Tuesday, March 27, 2007

Crime in Greenwich (Cont'd)

Today's Local Rag, aka the Yellowwich Time, has a story about the latest Federal grand jury indictment of a local resident. Seems as though this is becoming almost a weekly occurrence in these parts, which given the long-standing tradition of corruption and malfeasance in Town should surprise no one. Boss Tweed was one of the more notorious malfeasors, but hey - he came here for a reason, right? He knew he would fit right in, and so he did.

One doubts, however, that David Stockman came here to fit into that tradition. Au contraire, your scribe remembers well how when he and Jennifer came to Town they were quite certain that they would quickly become the social lions of the area. After all, they were used to the Washington, DC scene, where all kinds of carpetbaggers and rapscallions are listed in the Green Book simply by virtue of holding an elected or appointed office. And then they all hold self-congratulatory parties for each other, basking in their mutual admiration of their social prowess.

Well, had he been asked, your scribe could have told David and Jennifer that the Green Book cuts no mustard around here. Instead, we generally refer to "The Book", also known as The New York Social Register. When someone asks, "Are you in the book?", they're not asking if you have a listed telephone number. But it is a fact that people who are in "The Book" do tend to use it as a telephone directory, since many if not most of them have otherwise-unlisted numbers.

Some readers may recall the "Social Register Bandit", who made a comfortable income out of casing and robbing the homes of Greenwich residents listed therein. This chap showed commendable initiative, preferring to target only the upper-crust abodes, leaving the arrivistes and middle classes to others. Your scribe is not entirely positive, but he seems to recall that this enterprising gentleman (which he surely must have been, since he knew how to interpret the arcane rubrics of "The Book") was never caught, unlike his hapless counterpart, the "Dinnertime Bandit". The latter used to help himself to the upstairs goodies while the family were seated downstairs at the dinner table; he was finally caught last December - not, of course, by the feckless Greenwich Gestapo, but by the cops in Antwerp, Belgium.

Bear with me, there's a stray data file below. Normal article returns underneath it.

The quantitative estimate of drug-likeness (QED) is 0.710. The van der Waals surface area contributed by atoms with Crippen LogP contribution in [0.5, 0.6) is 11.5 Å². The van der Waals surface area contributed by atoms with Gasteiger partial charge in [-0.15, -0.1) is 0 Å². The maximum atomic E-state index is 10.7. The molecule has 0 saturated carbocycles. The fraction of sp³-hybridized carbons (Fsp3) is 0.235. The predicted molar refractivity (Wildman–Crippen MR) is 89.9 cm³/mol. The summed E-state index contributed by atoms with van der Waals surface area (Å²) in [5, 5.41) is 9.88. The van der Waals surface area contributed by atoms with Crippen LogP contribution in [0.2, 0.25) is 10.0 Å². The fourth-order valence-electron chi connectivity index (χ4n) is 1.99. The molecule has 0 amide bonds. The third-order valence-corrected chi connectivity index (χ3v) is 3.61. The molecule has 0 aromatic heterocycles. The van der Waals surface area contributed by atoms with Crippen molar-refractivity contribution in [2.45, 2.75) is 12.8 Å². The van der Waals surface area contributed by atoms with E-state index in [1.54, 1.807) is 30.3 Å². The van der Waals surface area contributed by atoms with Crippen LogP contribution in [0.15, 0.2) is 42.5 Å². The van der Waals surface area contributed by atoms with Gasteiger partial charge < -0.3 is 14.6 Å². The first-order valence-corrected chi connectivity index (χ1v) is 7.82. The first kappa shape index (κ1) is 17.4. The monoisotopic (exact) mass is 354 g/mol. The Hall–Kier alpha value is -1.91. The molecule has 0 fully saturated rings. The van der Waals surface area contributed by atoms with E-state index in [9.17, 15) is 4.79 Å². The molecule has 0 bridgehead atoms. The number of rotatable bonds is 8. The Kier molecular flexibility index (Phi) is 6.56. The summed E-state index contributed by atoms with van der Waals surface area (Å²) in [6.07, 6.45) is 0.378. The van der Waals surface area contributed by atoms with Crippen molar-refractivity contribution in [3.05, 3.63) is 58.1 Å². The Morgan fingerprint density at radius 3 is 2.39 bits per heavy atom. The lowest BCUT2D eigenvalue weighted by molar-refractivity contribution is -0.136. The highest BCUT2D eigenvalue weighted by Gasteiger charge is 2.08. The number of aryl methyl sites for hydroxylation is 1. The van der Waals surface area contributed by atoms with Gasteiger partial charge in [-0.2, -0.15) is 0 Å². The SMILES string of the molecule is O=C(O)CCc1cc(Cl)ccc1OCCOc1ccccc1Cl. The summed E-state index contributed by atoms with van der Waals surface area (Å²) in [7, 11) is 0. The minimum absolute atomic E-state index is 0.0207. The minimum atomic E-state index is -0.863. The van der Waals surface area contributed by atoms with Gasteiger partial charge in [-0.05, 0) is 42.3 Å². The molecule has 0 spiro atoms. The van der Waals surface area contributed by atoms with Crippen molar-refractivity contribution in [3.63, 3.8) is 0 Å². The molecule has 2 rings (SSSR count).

But we have wandered from our theme, which was the inability of David and Jennifer Stockman to get onto the "A" lists of Greenwich. At first surprised, their astonishment soon turned to chagrin. But they kept at it, and worked at the problem in the usual Greenwich way: they threw money at it.

For many, this only made the Stockmans even more non-U. But after enough political and charitable contributions, they managed to make it into "B" list territory. Comes now the word that David is the latest resident to come out on the wrong end of a grand jury indictment. He has been charged - and let us all remember that it is only an allegation, unless and until proven otherwise - with "lies, tricks, and fraud" while acting as CEO of now-bankrupt Collins & Aikman Corporation. Four other erstwhile company employees have already entered guilty pleas; Stockman himself is free on bail of a million dollars.

Well, Stockman has been in hot water before. Many readers no doubt remember the famous "trip to the woodshed", when President Reagan castigated him for disloyalty while serving as budget director. Just to prove Reagan right, he wrote a tell-all book about the administration once he was no longer part of it.

And then he moved to Greenwich...once again validating your scribe's observation that this is the safest place to commit murder or other assorted felonies in the whole country. Not that we will know for sure whether he has or not for some time to come, nor should we deny him the presumption of innocence, but the astute reader will note that as usual it was the Feds, not the locals, who uncovered the mess. And so it goes....


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